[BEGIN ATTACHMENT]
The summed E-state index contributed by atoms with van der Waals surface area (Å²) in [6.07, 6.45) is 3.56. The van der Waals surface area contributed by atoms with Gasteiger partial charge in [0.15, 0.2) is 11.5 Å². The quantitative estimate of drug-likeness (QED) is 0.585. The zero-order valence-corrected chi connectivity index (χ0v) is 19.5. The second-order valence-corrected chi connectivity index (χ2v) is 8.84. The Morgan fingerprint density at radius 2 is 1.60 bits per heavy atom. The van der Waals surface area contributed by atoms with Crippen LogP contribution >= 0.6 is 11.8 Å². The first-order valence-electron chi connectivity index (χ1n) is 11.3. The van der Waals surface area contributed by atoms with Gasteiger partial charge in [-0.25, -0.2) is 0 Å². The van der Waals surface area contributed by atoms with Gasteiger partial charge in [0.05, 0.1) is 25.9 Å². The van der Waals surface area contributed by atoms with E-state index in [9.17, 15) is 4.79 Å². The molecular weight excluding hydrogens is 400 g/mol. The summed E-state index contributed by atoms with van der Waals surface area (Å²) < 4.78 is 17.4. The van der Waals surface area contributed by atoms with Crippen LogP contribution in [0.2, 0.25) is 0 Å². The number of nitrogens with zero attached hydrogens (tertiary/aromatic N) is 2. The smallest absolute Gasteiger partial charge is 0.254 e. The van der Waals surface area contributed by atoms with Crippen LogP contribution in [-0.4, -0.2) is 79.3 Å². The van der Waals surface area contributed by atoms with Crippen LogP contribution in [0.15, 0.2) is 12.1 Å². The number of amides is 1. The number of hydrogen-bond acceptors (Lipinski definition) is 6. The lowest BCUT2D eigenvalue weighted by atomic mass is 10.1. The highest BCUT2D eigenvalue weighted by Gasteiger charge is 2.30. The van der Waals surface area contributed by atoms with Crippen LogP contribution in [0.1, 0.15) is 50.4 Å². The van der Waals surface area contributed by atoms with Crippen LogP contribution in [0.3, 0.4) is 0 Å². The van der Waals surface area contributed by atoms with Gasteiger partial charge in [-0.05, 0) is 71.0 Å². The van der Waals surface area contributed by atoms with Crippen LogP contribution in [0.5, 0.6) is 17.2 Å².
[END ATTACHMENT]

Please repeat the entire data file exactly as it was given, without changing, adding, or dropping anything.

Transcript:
The summed E-state index contributed by atoms with van der Waals surface area (Å²) in [6.07, 6.45) is 3.56. The van der Waals surface area contributed by atoms with Gasteiger partial charge in [0.15, 0.2) is 11.5 Å². The quantitative estimate of drug-likeness (QED) is 0.585. The zero-order valence-corrected chi connectivity index (χ0v) is 19.5. The second-order valence-corrected chi connectivity index (χ2v) is 8.84. The Morgan fingerprint density at radius 2 is 1.60 bits per heavy atom. The van der Waals surface area contributed by atoms with Crippen LogP contribution >= 0.6 is 11.8 Å². The first-order valence-electron chi connectivity index (χ1n) is 11.3. The van der Waals surface area contributed by atoms with Gasteiger partial charge in [-0.25, -0.2) is 0 Å². The van der Waals surface area contributed by atoms with Gasteiger partial charge in [0.05, 0.1) is 25.9 Å². The van der Waals surface area contributed by atoms with E-state index in [9.17, 15) is 4.79 Å². The molecular weight excluding hydrogens is 400 g/mol. The summed E-state index contributed by atoms with van der Waals surface area (Å²) < 4.78 is 17.4. The van der Waals surface area contributed by atoms with Crippen LogP contribution in [0.2, 0.25) is 0 Å². The number of nitrogens with zero attached hydrogens (tertiary/aromatic N) is 2. The smallest absolute Gasteiger partial charge is 0.254 e. The van der Waals surface area contributed by atoms with Crippen LogP contribution in [-0.4, -0.2) is 79.3 Å². The van der Waals surface area contributed by atoms with Crippen LogP contribution in [0.15, 0.2) is 12.1 Å². The number of amides is 1. The number of hydrogen-bond acceptors (Lipinski definition) is 6. The lowest BCUT2D eigenvalue weighted by atomic mass is 10.1. The highest BCUT2D eigenvalue weighted by Gasteiger charge is 2.30. The van der Waals surface area contributed by atoms with Crippen LogP contribution in [0.1, 0.15) is 50.4 Å². The van der Waals surface area contributed by atoms with Crippen LogP contribution in [0.3, 0.4) is 0 Å². The van der Waals surface area contributed by atoms with Gasteiger partial charge in [-0.05, 0) is 71.0 Å². The van der Waals surface area contributed by atoms with Crippen LogP contribution in [0.5, 0.6) is 17.2 Å².